Distance running hurts. I’m not going to lie, sugarcoat it, or decorate it with balloons. It is just part of running a half marathon or farther. Of course, some people are more conditioned and it takes longer for them to hurt, but if they run far enough they all begin to hurt too.
Feet start to ache, you can feel every grove in the road, and every tiny pebble is like a two-inch nail piercing the bottom of your foot.
Ankles protest at the angle of the trail or the road as they lean from side to side.
Hamstrings and glutes scream as you push up another hill, flashing with heat and squeezing with vengeance.
Aches and pains come and stay with you for a mile and then they melt away, sometimes they come back sometimes they don’t.
Hurting is a part of the experience and as a distance runner you have to be able to work through it to keep going. Injury is a completely different ball game. I’m not referring to delayed onset muscle soreness, which we all experience when we push our muscles to new levels.
Hurting and injury are different. You push through the hurt. You rest and recover for an injury.
I wish I could say that telling the difference between being hurt and being injured was always cut and dry, but it’s not.
Injury is marked by sharp pain in a centralized location, which may radiate, but has a definite starting point. Injury pain does not go away as you run either, in fact, many times it gets worse as you run. Injury pain also continues into the next day and longer. Many times it is worse in the morning and then decreases through the day. You can tie an injury to a specific moment in a run or a twist of an ankle, fall, or whatever.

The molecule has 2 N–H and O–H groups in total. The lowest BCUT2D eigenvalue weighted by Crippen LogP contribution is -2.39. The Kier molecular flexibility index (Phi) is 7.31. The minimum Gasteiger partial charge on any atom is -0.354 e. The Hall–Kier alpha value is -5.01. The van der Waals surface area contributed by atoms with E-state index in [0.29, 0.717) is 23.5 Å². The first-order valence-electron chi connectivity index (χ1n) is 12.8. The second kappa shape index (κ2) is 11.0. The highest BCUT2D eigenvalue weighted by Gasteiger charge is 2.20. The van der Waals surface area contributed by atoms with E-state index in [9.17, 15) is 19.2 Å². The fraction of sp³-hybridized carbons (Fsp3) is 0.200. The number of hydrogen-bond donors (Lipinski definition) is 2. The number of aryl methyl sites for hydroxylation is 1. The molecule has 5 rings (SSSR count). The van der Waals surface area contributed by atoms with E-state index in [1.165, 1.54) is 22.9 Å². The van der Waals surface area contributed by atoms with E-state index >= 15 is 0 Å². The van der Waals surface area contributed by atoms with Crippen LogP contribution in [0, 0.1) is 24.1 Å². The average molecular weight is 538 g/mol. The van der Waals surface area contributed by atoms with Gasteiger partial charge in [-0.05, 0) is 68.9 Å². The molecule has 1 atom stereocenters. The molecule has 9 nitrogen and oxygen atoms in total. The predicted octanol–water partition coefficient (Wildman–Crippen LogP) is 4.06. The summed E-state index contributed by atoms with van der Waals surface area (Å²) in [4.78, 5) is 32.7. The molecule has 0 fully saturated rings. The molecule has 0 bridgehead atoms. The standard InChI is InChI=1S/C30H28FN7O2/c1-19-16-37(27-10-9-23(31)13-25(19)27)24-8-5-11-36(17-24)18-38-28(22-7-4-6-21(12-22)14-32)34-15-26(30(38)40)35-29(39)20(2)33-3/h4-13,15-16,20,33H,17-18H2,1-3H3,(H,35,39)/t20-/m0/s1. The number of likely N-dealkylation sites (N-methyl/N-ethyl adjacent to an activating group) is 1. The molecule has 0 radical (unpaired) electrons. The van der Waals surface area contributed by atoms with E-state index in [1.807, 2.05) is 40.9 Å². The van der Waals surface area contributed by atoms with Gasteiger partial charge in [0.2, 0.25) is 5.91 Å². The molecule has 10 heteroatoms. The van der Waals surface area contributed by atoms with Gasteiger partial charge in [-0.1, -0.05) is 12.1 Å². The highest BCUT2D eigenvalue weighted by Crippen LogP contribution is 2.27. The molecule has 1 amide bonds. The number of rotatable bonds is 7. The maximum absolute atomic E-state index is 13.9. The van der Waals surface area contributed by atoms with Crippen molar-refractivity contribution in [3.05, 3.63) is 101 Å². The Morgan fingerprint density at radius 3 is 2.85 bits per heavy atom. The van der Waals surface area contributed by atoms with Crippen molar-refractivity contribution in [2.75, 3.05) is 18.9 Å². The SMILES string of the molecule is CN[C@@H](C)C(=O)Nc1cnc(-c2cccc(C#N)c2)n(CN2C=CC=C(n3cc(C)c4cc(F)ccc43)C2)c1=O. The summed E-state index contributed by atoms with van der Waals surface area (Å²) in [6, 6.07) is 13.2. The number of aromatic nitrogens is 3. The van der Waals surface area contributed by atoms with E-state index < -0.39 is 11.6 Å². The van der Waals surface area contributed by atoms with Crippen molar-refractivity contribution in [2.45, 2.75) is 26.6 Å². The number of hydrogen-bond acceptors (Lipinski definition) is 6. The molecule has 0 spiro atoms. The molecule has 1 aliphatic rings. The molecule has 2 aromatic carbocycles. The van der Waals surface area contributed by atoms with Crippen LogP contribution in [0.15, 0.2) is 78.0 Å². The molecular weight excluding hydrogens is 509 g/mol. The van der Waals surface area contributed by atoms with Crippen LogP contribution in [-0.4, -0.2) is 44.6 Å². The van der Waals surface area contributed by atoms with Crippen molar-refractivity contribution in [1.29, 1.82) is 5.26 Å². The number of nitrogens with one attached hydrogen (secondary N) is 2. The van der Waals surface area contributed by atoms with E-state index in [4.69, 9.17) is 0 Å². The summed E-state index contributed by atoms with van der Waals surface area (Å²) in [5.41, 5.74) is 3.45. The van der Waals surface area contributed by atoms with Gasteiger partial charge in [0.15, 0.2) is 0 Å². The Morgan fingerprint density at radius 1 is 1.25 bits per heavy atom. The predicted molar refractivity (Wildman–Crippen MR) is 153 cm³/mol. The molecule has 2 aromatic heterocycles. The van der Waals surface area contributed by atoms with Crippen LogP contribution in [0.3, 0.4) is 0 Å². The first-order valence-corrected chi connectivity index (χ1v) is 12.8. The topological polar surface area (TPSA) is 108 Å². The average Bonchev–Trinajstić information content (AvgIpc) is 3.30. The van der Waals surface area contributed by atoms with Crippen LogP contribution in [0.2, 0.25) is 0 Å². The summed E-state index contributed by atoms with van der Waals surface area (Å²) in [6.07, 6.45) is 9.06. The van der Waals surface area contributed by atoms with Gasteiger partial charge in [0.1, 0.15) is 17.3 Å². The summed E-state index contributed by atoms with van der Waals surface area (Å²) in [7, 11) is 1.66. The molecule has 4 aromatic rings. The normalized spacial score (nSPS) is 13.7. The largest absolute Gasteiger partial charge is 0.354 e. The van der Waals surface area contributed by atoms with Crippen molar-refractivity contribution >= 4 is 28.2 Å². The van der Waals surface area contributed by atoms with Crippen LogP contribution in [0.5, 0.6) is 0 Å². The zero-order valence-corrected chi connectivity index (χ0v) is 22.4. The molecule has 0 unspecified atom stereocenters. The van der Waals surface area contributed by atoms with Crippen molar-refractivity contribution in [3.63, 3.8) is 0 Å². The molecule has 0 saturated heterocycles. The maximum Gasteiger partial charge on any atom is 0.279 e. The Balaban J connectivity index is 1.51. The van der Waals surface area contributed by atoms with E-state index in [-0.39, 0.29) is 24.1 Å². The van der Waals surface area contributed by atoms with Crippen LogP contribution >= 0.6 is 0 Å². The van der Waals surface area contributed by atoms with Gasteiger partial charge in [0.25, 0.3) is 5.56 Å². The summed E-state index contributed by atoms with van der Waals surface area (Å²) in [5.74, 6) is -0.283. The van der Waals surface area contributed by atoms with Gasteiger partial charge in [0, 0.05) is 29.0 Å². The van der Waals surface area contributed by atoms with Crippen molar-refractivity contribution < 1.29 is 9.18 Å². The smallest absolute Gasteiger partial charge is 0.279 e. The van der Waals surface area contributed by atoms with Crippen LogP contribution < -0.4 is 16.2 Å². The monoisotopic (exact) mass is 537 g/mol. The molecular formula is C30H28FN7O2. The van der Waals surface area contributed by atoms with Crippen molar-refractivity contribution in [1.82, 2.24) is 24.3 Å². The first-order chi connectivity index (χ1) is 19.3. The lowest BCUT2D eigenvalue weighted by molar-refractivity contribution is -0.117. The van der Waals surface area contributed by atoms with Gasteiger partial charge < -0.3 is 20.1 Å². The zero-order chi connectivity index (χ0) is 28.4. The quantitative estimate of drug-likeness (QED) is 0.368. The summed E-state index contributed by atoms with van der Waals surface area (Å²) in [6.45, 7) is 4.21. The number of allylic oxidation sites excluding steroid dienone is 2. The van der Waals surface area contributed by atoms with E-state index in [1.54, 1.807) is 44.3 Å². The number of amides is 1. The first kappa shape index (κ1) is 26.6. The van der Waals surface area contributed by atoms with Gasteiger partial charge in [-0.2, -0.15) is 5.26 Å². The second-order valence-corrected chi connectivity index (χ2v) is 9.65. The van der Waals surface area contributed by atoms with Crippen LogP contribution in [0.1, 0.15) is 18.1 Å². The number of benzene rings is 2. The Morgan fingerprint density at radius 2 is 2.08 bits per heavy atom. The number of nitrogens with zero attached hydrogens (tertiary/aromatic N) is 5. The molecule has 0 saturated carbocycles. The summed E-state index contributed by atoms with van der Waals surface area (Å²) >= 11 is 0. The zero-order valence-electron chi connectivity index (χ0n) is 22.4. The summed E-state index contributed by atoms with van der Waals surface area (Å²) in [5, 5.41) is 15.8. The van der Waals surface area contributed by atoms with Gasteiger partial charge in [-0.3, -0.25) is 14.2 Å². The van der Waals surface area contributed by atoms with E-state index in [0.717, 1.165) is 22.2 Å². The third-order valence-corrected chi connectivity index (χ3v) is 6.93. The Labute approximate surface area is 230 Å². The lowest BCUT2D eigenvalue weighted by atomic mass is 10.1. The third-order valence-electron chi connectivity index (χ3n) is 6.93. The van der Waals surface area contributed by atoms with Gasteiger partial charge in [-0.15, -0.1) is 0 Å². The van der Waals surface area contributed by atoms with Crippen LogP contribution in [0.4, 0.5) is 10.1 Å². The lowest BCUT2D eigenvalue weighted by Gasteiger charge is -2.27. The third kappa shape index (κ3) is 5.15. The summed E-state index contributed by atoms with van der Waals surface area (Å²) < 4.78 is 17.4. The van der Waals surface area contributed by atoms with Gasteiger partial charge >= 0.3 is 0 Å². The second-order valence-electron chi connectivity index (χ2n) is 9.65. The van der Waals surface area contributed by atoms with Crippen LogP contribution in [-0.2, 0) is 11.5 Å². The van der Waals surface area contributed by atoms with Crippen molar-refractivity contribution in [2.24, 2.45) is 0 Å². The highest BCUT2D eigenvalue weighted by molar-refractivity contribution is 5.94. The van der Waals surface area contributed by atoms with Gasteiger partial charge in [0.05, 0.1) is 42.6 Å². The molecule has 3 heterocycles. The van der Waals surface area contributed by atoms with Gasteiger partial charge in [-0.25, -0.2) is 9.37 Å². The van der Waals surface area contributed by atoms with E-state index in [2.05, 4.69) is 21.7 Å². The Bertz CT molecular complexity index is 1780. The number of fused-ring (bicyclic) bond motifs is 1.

Injury will alter your gait and potentially cause additional problems. Continuing to run on an injury will make things worse and lead to a chronic problem such as tendonitis. If you run while injured, it hurts as soon as you start.
Injury requires RICE: Rest, Ice, Compression, and Elevation.
Hurting is more of an ache or bruised feeling. You can’t point to a particular spot that hurts because it’s the whole muscle or area. It lasts a day or two, but diminishes and then goes away. If you take one day between runs, it is very minimal on your next run or gone entirely. Sometimes, it will linger as a heavy or tired feeling.
Know your body and listen to it. Push through the hurt, but always rest an injury. This will keeping running for many more happy miles.